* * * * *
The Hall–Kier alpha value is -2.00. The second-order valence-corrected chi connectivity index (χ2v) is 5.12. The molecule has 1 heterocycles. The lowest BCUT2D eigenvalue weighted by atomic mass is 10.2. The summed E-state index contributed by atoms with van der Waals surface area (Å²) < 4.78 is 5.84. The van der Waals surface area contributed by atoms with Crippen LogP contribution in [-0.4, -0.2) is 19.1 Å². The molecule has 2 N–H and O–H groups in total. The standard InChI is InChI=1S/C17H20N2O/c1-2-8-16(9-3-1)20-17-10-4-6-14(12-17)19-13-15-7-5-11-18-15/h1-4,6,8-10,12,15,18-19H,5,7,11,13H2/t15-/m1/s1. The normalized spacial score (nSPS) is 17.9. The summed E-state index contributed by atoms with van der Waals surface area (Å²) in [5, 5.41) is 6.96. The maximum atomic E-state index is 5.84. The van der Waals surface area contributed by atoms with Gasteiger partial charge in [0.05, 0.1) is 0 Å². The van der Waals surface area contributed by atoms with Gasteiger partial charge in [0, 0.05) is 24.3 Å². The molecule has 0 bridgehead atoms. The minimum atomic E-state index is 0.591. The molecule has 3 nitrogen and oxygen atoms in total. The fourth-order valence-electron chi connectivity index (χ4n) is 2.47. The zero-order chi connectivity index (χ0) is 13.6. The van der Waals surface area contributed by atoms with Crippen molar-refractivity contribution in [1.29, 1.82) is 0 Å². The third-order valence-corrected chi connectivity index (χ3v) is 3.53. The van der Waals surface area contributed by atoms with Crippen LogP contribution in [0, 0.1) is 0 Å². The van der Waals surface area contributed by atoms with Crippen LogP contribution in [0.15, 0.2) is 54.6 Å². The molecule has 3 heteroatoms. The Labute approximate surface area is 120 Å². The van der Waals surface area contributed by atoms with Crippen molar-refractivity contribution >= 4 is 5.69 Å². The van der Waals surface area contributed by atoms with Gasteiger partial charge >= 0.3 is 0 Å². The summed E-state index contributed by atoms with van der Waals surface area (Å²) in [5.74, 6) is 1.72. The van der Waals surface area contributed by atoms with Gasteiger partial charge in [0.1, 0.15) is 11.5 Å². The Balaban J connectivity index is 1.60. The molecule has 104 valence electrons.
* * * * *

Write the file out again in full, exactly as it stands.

The Hall–Kier alpha value is -2.00. The second-order valence-corrected chi connectivity index (χ2v) is 5.12. The molecule has 1 heterocycles. The lowest BCUT2D eigenvalue weighted by atomic mass is 10.2. The summed E-state index contributed by atoms with van der Waals surface area (Å²) < 4.78 is 5.84. The van der Waals surface area contributed by atoms with Crippen LogP contribution in [-0.4, -0.2) is 19.1 Å². The molecule has 2 N–H and O–H groups in total. The standard InChI is InChI=1S/C17H20N2O/c1-2-8-16(9-3-1)20-17-10-4-6-14(12-17)19-13-15-7-5-11-18-15/h1-4,6,8-10,12,15,18-19H,5,7,11,13H2/t15-/m1/s1. The normalized spacial score (nSPS) is 17.9. The summed E-state index contributed by atoms with van der Waals surface area (Å²) in [5, 5.41) is 6.96. The maximum atomic E-state index is 5.84. The van der Waals surface area contributed by atoms with Gasteiger partial charge in [0.05, 0.1) is 0 Å². The van der Waals surface area contributed by atoms with Gasteiger partial charge in [0, 0.05) is 24.3 Å². The molecule has 0 bridgehead atoms. The minimum atomic E-state index is 0.591. The molecule has 3 nitrogen and oxygen atoms in total. The fourth-order valence-electron chi connectivity index (χ4n) is 2.47. The zero-order chi connectivity index (χ0) is 13.6. The van der Waals surface area contributed by atoms with Crippen molar-refractivity contribution in [1.29, 1.82) is 0 Å². The third-order valence-corrected chi connectivity index (χ3v) is 3.53. The van der Waals surface area contributed by atoms with Crippen LogP contribution in [0, 0.1) is 0 Å². The van der Waals surface area contributed by atoms with Crippen LogP contribution in [0.15, 0.2) is 54.6 Å². The molecule has 3 heteroatoms. The Labute approximate surface area is 120 Å². The van der Waals surface area contributed by atoms with Crippen molar-refractivity contribution >= 4 is 5.69 Å². The van der Waals surface area contributed by atoms with Gasteiger partial charge >= 0.3 is 0 Å². The summed E-state index contributed by atoms with van der Waals surface area (Å²) in [5.74, 6) is 1.72. The van der Waals surface area contributed by atoms with Gasteiger partial charge in [0.1, 0.15) is 11.5 Å². The Balaban J connectivity index is 1.60. The molecule has 104 valence electrons.